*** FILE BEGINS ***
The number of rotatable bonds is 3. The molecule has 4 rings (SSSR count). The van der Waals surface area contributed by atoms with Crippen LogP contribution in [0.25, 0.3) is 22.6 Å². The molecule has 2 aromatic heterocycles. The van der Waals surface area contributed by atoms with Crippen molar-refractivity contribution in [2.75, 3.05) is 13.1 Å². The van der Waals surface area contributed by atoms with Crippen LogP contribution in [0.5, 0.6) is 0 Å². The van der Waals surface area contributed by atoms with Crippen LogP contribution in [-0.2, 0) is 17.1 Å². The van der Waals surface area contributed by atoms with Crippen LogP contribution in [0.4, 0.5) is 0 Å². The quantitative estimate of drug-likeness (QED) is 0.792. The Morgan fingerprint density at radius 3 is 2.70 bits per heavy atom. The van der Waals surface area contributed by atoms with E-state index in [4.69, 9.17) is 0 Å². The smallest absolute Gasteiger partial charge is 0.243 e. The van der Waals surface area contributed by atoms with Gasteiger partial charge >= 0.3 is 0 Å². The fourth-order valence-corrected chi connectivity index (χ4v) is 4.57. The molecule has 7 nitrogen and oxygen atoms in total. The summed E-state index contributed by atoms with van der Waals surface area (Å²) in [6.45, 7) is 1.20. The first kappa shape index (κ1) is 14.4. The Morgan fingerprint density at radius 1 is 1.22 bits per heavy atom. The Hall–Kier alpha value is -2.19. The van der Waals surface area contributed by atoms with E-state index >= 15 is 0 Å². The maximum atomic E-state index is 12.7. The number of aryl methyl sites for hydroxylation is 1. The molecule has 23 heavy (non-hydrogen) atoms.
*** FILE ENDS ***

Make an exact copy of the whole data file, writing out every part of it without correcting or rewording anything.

The number of rotatable bonds is 3. The molecule has 4 rings (SSSR count). The van der Waals surface area contributed by atoms with Crippen LogP contribution in [0.25, 0.3) is 22.6 Å². The molecule has 2 aromatic heterocycles. The van der Waals surface area contributed by atoms with Crippen molar-refractivity contribution in [2.75, 3.05) is 13.1 Å². The van der Waals surface area contributed by atoms with Crippen LogP contribution in [0.5, 0.6) is 0 Å². The van der Waals surface area contributed by atoms with Crippen LogP contribution in [-0.2, 0) is 17.1 Å². The van der Waals surface area contributed by atoms with Crippen LogP contribution in [0.4, 0.5) is 0 Å². The quantitative estimate of drug-likeness (QED) is 0.792. The Morgan fingerprint density at radius 3 is 2.70 bits per heavy atom. The van der Waals surface area contributed by atoms with E-state index in [4.69, 9.17) is 0 Å². The smallest absolute Gasteiger partial charge is 0.243 e. The van der Waals surface area contributed by atoms with Gasteiger partial charge >= 0.3 is 0 Å². The fourth-order valence-corrected chi connectivity index (χ4v) is 4.57. The molecule has 7 nitrogen and oxygen atoms in total. The summed E-state index contributed by atoms with van der Waals surface area (Å²) in [6.45, 7) is 1.20. The first kappa shape index (κ1) is 14.4. The Morgan fingerprint density at radius 1 is 1.22 bits per heavy atom. The Hall–Kier alpha value is -2.19. The van der Waals surface area contributed by atoms with E-state index >= 15 is 0 Å². The maximum atomic E-state index is 12.7. The number of aryl methyl sites for hydroxylation is 1. The molecule has 23 heavy (non-hydrogen) atoms.